Caravaggio, on the other hand, was anything but average. He did anything but walk around quietly, and made many enemies during his turbulent life. If Caravaggio is to be compared with a footballer, Morosinis name and position on the field would be at the end of the list. Caravaggio was the painter who made big scandals and powerful enemies, and can safely be labeled an enfant terrible. Carravaggio was the worst and the best, an uncontrollable striker, not unlike Zlatan Ibrahimovic or Mario Balotelli. Foremost he is remembered for his powerful and realistic painting.
As many of his contemporary painters he painted scenes from the Bible, but differed from them by placing the dramatic scenes in back alleys, where the dark was at its darkest, and gave the Biblical figures the same features as the men and women from the street. Caravaggio was interested in human suffering he found among the poor in Rome and Naples, and used them as model to his paintings. This is why Caravaggio would have been moved and inspired by Morosini’s family history.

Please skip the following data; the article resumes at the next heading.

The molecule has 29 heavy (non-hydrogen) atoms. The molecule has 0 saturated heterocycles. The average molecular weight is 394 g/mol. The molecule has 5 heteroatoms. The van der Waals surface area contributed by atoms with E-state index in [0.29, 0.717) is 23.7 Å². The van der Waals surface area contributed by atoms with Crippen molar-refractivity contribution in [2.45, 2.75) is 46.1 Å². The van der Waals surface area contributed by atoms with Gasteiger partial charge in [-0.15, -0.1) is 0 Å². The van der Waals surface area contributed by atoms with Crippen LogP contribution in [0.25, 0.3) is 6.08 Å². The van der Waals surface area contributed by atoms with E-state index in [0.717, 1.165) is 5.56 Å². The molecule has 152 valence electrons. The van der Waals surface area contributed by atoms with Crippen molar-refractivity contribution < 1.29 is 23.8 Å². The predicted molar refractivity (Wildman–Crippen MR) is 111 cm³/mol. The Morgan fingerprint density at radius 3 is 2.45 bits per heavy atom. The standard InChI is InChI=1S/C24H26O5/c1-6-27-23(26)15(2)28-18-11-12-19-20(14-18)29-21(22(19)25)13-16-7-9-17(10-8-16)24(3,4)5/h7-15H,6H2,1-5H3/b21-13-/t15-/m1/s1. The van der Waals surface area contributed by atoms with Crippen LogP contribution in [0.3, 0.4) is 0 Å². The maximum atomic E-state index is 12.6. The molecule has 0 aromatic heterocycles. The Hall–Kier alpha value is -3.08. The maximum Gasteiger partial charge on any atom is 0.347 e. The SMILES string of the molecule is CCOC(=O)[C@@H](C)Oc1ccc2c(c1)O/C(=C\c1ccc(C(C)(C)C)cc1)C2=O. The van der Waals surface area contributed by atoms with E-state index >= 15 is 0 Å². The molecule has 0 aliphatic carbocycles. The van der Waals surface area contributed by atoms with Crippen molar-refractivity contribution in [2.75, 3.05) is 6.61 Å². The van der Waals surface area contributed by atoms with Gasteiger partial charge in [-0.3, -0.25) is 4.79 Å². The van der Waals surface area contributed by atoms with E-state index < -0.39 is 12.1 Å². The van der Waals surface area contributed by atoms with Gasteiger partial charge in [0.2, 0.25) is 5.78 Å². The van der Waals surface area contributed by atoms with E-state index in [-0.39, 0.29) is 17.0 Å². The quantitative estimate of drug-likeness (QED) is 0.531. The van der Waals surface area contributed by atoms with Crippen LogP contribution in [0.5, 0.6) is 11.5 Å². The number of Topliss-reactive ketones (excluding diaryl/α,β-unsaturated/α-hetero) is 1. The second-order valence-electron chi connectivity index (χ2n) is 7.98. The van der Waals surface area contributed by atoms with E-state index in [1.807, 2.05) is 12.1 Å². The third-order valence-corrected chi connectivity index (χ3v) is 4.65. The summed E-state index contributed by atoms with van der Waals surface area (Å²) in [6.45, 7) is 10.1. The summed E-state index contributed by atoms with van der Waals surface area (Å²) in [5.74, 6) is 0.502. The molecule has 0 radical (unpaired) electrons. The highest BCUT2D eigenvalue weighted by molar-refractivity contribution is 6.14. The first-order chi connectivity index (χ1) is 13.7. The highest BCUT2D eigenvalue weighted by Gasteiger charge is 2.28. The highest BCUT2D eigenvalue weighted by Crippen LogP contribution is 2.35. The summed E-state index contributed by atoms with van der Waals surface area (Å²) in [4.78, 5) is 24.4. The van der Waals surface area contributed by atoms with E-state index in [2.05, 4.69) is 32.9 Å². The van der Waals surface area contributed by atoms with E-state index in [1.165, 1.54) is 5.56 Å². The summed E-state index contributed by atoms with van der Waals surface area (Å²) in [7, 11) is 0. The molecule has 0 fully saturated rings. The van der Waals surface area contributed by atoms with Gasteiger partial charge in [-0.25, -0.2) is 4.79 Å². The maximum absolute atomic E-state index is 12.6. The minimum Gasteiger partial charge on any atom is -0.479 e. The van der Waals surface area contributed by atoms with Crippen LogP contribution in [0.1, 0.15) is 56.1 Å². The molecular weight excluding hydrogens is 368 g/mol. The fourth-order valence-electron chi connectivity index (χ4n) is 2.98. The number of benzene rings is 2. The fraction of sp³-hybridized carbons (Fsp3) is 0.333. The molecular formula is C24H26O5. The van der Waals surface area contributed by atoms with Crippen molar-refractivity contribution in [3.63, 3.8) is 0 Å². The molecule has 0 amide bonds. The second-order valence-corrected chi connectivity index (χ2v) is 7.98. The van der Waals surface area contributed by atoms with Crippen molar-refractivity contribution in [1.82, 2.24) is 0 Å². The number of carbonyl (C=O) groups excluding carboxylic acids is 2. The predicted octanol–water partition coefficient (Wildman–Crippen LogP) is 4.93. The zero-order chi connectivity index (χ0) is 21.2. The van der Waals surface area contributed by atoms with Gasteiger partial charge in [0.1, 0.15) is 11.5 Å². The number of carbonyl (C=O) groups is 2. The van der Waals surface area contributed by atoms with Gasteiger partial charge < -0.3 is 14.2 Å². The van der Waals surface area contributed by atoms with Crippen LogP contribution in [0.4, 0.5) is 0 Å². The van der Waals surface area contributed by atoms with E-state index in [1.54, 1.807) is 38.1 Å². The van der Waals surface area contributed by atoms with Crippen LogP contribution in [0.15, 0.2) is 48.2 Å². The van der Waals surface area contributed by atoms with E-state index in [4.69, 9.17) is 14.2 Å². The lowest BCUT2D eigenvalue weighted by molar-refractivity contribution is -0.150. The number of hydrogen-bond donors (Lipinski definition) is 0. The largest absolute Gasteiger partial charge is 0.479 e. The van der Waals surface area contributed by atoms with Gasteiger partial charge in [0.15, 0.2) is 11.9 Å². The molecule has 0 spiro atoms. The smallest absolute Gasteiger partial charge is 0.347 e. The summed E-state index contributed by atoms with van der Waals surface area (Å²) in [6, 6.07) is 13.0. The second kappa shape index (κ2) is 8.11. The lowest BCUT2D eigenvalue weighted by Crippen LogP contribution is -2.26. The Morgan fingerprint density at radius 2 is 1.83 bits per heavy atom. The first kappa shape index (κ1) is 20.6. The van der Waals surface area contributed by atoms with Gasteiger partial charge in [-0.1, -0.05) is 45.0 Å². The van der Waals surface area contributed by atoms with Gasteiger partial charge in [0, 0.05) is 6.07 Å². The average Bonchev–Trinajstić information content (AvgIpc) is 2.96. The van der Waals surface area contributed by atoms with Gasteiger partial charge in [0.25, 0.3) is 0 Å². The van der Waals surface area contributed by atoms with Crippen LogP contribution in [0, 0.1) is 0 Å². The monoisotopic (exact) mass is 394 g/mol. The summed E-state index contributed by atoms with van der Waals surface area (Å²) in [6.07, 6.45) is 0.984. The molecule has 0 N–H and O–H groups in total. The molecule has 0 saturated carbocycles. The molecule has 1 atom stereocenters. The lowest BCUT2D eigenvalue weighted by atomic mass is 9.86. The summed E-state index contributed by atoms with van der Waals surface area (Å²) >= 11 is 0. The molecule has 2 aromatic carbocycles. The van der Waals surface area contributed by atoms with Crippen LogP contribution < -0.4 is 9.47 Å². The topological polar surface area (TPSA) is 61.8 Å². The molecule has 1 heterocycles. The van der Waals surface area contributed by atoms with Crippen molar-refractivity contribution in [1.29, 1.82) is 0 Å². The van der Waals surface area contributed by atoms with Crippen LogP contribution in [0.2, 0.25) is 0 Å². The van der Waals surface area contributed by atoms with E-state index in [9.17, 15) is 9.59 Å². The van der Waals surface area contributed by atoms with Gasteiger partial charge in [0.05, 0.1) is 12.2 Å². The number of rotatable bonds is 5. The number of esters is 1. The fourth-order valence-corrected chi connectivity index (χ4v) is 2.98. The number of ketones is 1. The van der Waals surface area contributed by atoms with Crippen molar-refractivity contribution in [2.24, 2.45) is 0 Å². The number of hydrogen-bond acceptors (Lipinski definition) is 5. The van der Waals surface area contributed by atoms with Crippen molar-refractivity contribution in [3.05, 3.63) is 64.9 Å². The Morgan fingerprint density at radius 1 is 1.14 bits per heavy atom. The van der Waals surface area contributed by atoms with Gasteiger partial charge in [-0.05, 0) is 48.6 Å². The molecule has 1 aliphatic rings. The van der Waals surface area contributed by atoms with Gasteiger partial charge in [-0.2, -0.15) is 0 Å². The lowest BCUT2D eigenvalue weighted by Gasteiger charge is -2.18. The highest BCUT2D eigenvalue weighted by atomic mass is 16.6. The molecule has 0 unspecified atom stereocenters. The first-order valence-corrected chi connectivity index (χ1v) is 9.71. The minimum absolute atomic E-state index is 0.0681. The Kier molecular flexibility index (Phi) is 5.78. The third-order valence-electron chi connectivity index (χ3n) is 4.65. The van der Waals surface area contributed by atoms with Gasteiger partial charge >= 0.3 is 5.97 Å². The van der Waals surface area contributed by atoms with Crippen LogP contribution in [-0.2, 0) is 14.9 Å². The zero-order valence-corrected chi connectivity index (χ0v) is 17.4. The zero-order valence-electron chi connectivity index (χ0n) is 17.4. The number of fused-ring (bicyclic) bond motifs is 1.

At its highest the Morosini family counted five. A mother and father, with three children. Piermario was number three in line, and the only child without functional disabilities. His brother Francesco and sister Maria Carla, was severely handicapped, with his sister also suffering from mental retardation. In other words, Piermario did not have the same background as the majority of other footballers. Still, the accidents continue to follow the Morosinis. When Piermario was fifteen years old, his mother died, without the doctors finding out the cause. Two years later, his father dies of a heart attack. At the age seventeen, Piermario stands without parents and with responsibility for his two handicapped siblings. But the tragic family story doesn’t end there. In the same years as their father dies, Francisco commits suicide. Piermario is alone with his sister. The cardiac arrest in the match between Livorno and Pescara was still nine years away.